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Transcript
ENERGY
Energy is the capacity of a system to do work
Energy is always conserved but …
… can be transformed from one form to another
Energy, E (unit: 1 joule = 1 J or N m)
Power, P = dE / dt (unit: 1 watt = 1 J s-1 or 1 W) (where time, t / s)
1 J is about the energy required to raise 100 g (e. g., a mobile phone) vertically 1 m
against Earth’s gravity at sea-level (g =9.81 m s-2)
I W is the power required to do this in 1 s
Many different kinds of energy: kinetic, potential, mass (chemical, electrical,
magnetic, gravitational, thermal, nuclear, ...)
Here we are interested in energy used directly or indirectly by people for heat and
power, and related key issues.
World population 1950-2050
net current growth rate about 9,100 people per hour
6.9 billion now
Economic growth
Increased energy
demand
1 quad = 1 quadrillion Btu = 1015 Btu =1.055  1018 J = 1.055 EJ
528 EJ world energy consumption in 2009
↔ 16.7 TW globally or 2.5 kW per person on average
Peak oil … and coal, gas, uranium
Anthropogenic climate change
Intergovernmental Panel on Climate Change, IPCC (2007)
Energy Policy
enlightened
affordable energy
on demand
UK Energy Policy
UK Energy Policy largely set by Energy White Paper
(2007) and The UK Low Carbon Transition Plan (2009)
Energy Conversion
• Energy cannot be created or
destroyed (first law of
thermodynamics).
Ex
• However energy in one
form Ex (heat, work,
chemical, mass) may be
converted into energy of
another form Ey via suitable
technology.
technology

Ey
Contributions of Process Industries
to Global Environmental Problems
Energy
• Many global
problems arise from
energy use, and
resulting depletion of
raw materials and
increasing emissions.
we are interested in the case
where the product is energy (in
a different form than input)
Raw Materials
Process
Main
product(s)
Co-products
(waste)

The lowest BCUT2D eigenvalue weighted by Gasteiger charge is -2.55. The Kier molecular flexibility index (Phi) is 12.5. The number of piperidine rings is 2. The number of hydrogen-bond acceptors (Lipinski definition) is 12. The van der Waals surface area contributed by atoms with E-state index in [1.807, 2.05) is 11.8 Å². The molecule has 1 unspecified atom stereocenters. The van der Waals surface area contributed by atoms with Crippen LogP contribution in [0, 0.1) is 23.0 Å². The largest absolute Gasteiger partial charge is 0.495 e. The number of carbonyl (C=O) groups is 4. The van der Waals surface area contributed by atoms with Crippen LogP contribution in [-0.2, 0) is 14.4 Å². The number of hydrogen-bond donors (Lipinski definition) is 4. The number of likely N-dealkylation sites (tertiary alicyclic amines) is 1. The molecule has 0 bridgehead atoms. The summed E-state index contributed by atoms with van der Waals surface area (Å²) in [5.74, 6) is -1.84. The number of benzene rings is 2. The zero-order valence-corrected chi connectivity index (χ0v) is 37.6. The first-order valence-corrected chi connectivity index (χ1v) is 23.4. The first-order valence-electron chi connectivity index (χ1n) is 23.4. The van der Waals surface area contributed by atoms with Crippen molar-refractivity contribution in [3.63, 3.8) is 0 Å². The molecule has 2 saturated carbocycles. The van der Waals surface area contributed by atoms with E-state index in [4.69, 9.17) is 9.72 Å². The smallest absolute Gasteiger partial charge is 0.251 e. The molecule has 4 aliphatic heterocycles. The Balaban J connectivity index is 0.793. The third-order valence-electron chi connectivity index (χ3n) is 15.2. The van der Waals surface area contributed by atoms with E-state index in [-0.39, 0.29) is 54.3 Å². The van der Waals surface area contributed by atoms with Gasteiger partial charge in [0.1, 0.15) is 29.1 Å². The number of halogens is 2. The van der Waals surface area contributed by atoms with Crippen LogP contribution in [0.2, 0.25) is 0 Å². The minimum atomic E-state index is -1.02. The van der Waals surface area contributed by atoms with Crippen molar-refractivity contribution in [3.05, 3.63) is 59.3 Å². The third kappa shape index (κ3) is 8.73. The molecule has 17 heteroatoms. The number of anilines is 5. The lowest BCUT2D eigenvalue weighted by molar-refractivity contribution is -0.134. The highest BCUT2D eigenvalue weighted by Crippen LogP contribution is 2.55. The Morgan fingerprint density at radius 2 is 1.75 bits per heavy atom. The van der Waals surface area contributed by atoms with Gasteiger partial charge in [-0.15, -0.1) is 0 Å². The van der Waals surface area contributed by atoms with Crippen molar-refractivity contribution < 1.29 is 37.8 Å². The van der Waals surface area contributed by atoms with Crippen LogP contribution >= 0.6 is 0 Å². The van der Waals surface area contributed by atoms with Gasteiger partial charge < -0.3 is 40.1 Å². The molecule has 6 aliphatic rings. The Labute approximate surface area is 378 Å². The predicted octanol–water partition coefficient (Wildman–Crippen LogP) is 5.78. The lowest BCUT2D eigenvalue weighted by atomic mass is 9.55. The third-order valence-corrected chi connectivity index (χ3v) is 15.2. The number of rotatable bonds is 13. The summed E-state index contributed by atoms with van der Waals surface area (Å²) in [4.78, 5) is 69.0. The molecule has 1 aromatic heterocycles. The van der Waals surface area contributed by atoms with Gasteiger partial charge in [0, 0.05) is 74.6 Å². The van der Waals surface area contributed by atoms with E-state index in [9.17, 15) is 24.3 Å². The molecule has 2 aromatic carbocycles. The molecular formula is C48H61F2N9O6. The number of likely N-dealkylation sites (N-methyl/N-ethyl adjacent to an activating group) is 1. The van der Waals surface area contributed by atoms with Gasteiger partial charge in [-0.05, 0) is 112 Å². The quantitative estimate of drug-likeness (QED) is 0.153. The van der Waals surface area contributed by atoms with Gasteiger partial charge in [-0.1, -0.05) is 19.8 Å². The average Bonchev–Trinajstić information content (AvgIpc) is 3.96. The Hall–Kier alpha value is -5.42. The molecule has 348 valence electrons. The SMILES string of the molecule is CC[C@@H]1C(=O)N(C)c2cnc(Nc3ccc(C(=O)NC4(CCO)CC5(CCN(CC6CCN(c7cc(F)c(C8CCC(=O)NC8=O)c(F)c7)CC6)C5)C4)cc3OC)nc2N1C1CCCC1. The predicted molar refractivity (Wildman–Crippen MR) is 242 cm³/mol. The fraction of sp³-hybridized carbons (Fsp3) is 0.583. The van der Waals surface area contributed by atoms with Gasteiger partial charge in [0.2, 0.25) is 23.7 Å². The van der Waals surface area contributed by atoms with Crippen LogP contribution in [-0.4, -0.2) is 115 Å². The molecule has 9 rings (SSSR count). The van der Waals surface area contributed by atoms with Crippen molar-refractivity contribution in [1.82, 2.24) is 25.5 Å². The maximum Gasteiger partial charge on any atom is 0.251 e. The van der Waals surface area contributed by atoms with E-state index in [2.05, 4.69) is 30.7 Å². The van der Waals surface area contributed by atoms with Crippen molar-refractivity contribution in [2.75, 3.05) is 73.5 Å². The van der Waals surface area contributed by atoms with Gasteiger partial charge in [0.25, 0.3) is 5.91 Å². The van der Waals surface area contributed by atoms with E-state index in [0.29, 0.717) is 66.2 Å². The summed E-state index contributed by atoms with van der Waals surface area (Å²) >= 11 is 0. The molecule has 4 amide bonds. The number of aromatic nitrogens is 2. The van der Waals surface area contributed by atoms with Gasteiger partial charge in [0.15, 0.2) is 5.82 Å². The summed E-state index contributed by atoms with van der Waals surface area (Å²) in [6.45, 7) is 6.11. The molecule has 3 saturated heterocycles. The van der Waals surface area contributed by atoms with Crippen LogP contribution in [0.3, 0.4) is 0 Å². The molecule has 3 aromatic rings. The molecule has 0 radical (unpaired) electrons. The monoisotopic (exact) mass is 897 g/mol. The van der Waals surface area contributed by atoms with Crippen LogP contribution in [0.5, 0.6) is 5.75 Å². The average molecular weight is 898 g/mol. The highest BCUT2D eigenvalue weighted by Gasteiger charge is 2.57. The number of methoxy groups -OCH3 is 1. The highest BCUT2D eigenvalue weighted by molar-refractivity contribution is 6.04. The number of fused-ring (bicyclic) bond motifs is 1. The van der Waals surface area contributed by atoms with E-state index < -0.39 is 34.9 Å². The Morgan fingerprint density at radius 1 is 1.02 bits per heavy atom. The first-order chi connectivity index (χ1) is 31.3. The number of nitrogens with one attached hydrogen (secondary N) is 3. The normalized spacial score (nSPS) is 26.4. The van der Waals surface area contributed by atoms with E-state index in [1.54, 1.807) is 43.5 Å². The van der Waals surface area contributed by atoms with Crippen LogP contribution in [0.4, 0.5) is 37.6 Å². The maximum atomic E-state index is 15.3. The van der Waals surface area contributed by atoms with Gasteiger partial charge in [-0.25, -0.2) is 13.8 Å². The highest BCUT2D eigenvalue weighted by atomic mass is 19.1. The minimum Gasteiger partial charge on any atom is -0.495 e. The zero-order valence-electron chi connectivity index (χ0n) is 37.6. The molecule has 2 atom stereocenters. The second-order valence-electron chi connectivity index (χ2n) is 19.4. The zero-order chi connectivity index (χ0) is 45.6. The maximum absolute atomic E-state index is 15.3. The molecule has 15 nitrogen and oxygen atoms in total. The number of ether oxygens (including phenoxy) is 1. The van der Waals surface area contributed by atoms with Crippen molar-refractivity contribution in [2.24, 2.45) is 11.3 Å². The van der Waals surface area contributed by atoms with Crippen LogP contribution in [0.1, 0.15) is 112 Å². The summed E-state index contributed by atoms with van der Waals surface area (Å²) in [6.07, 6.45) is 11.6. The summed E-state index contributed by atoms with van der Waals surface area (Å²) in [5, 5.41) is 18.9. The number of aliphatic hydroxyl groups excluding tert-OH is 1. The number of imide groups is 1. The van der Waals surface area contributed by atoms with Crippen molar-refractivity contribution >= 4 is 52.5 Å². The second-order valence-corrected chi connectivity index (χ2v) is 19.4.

World primary energy supply
Sectors
Industry
Domestic
Transport
Services
Scope
• Energy used in sectors: industry,
transport, domestic, services
(agriculture, hospitals, …)
• Consider main energy
conversion technologies.
Fossil Fuels
• coal, oil, gas
• power generation and
transport
• SOx, NOx, VOC, CO,
waste heat
• CO2
• efficient land use
• non-renewable
• sensitive to political
instability?
Nuclear
•
•
•
•
•
•
•
•
fission, fusion
fuel reprocessing
de-commissioning
short/long term
radiation hazard
nuclear arms
no direct CO2 emissions
terrorism
non-renewable
Biomass
•
•
•
•
broadly CO2 neutral
requires large land areas
significant water usage
competes with food
production
• has niche as by-product
of waste disposal
Wind Power
• variable power
available
• can be land or offshore
• moderate area use
• intermediate
technology
• planning?
Water Power
• hydro, wave, tides,
currents
• clean reputation
• low running costs
• can be environmentally
disruptive
• can destroy land
• can arise from political
oppression
• some real technical
challenges
Solar Power
• photovoltaic, passive
solar heating, solar
concentrators
• fairly efficient land
use
• intermittent
• depends on latitude
• some cost issues with
PV
Geothermal Energy
• hot water from
underground reservoirs
or via cold water pumped
from surface
• turbine power or direct
heating
• depends on local geology
• green though
undeveloped technology
World Energy
http://www.iea.org/
UK Energy
http://www.decc.gov.uk/en/content/cms/statistics/
Digest of United
Kingdom Energy
Statistics 2010
(“Dukes”)
UK Energy in
Brief 2010
Energy Forecast (UK)
• central issues are energy
sustainability & security
• remains largely fossil based
throughout 21st century?
• off-shore wind and wave power?
• next generation of nuclear power?
• hydrogen economy??
• effects of global warming may be
discovered the hard way